Bayer Plans to Buy Monsanto, Anti-GMO and Anti-Vax Go Crazy(er)

By Michael GrossmanSeptember 22, 2016Reading Time: 7 minutes

The pharmaceutical giant Bayer, Inc. has announced a $66 billion dollar buyout of Monsanto. While this buyout no doubt represents a significant and lucrative investment for the German corporation, it has raised a large battery of objections from concerned "citizen advocacy" groups who have long protested Monsanto.

One such entity, the international protest group March Against Monsanto, is dedicated to pursuing the "truth" behind consumer science endeavors such as genetically-modified crops. A leader in such fields and a company somewhat infamous for its almost-total lack of a public face, Monsanto is an ideal nemesis for these civilian "watchdogs." The problem with this group is that it attempts organize a mass movement based upon an anti-science ideology, that marries the worst of the anti-vax and anti-GMO movement.

March Against Monsanto: the Mission

March Against Monsanto's website takes a vague but strong-sounding stance against the company by declaring: "We will not stand for cronyism. We will not stand for poison. That's why we March Against Monsanto." The site's articles decry the alleged negative impacts of certain scientific advancements over the last 20 to 30 years. The group seems to maintain that rather than aiding societal progress, modern medicines and consumables are instruments of its moral, and possibly physical, demise. Annual protests are held across the globe to protest Monsanto's considerable influence. Amid declarations that the company wields unjustified amounts of autonomy and answers to virtually no one, people take to the streets in droves to demand greater accountability and labeling of "genetically modified organism," or GMO, products.

Curiously, these champions for truth, despite a Google-ful of photos of their gatherings, made the puzzling stylistic choice on their own "mission statement" page to poorly Photoshop the campaign's logo all over an unrelated protest march. That's neither here nor there, but it's certainly bad optics for a group whose raison d'etre is to expose corporate fraud.

Thanks to the impending buyout, March Against Monsanto has expanded its seemingly-limitless campaign against "Big Science" to include protests of vaccination. That's right--it's the perfect storm of anti-GMO and anti-vax sentiments. It was bound to happen, and I'm sure they've crossed paths before, but there haven't been many previous instances of both movements being housed within the same highly-influential group. The protestors' Facebook page has over 1.2 million friends. Alongside its vegan-friendly recipes, 207 around-the-house uses for coconut oil, and ham-fisted memes accusing your neighborhood doctor of poisoning you and your children for kickbacks, you can now find "irrefutable evidence" that hazard-laden vaccines are decimating public health. This claim is both spurious and dangerous, which puts it right at home alongside most "GMO's cause cancers" allegations.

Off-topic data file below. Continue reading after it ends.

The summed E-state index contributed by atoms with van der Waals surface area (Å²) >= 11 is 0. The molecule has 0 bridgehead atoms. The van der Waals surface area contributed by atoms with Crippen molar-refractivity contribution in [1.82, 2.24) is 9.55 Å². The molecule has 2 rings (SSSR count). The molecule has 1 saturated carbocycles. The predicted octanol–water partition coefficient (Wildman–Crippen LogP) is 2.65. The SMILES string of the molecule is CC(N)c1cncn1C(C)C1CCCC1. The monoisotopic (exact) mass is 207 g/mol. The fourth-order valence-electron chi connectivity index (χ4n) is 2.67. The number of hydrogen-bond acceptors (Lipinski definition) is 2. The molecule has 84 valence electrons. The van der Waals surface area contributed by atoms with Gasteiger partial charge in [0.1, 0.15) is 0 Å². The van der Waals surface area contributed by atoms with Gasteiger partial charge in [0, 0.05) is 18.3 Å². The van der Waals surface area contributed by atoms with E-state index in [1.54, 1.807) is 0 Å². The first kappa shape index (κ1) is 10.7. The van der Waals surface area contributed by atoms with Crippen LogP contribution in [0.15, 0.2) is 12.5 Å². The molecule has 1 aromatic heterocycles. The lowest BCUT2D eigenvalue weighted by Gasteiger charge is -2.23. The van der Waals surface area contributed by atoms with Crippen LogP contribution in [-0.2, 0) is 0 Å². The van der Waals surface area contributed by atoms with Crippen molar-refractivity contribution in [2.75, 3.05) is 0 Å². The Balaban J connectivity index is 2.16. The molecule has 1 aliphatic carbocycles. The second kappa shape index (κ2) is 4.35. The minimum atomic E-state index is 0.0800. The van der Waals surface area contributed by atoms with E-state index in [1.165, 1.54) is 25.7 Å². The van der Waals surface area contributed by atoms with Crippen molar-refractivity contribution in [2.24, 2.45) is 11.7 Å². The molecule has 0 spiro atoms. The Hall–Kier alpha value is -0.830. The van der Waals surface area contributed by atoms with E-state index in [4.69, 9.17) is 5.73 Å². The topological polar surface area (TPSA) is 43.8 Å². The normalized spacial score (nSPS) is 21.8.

MAM and Anti-Vax, Taking to the Streets, Y-E-L-L-I-N-G

More often than not, the people buying into the messages espoused by MAM are just desperate for answers when none are readily available. They want to understand why their loved ones are sick, and someone has found an answer they can readily apply to their situation without too much digging. Whether or not it's remotely true might be less important in a time of emotional distress than simply having a "bad guy" to blame--what could be more "evil" than a huge corporation that tinkers with the building blocks of the food we eat? Statements that no studies have shown GMO products to be harmful are readily countered by MAM arguments that not enough studies have even been conducted to be so cavalier about that safety.

So if I'm disturbed March Against Monsanto, it's not necessarily against the bulk of its followers that give me reason to furrow my brow. They aren't blameless, exactly--buying into this propaganda is still a choice--but I'm actually more upset at the beliefs themselves, which are cobbled together from unverified studies and biased documentaries capitalizing on society's current "organic and natural" pseudo-religion. Being in many ways birds of a feather, it's hardly a shock that anti-vax sentiments receive a welcome into the flock from March Against Monsanto.

One thing that can be said about the anti-vaccination campaign: it's tenacious. Now that it had a chance to set its jaw, it really doesn't seem likely to let go. While I tend to think of Dr. Andrew Wakefield's 1998 study relating vaccination to autism as the time when anti-vax crossed the rubicon, there has been an ebb and flow of anti-vaccine sentiment since the early 20th century. Despite multiple debunkings of Dr. Wakefield's conclusions, as well as the dissociation of his colleagues from the study and his own revoked license over those fraudulent, incorrect conclusions, publishing it once was enough to irrevocably change the landscape of public opinion. MAM climbed aboard this train with gusto, referring to California's recent initiative to mandate vaccinations for schoolchildren, State Bill 277, as "Nazi-esque." The same incendiary article goes on to note:

"Evidence linking vaccination to SIDS, autism, cancer, diabetes, food allergies, and asthma exist [sic], yet vaccine mandates are in the works all across the land of the free."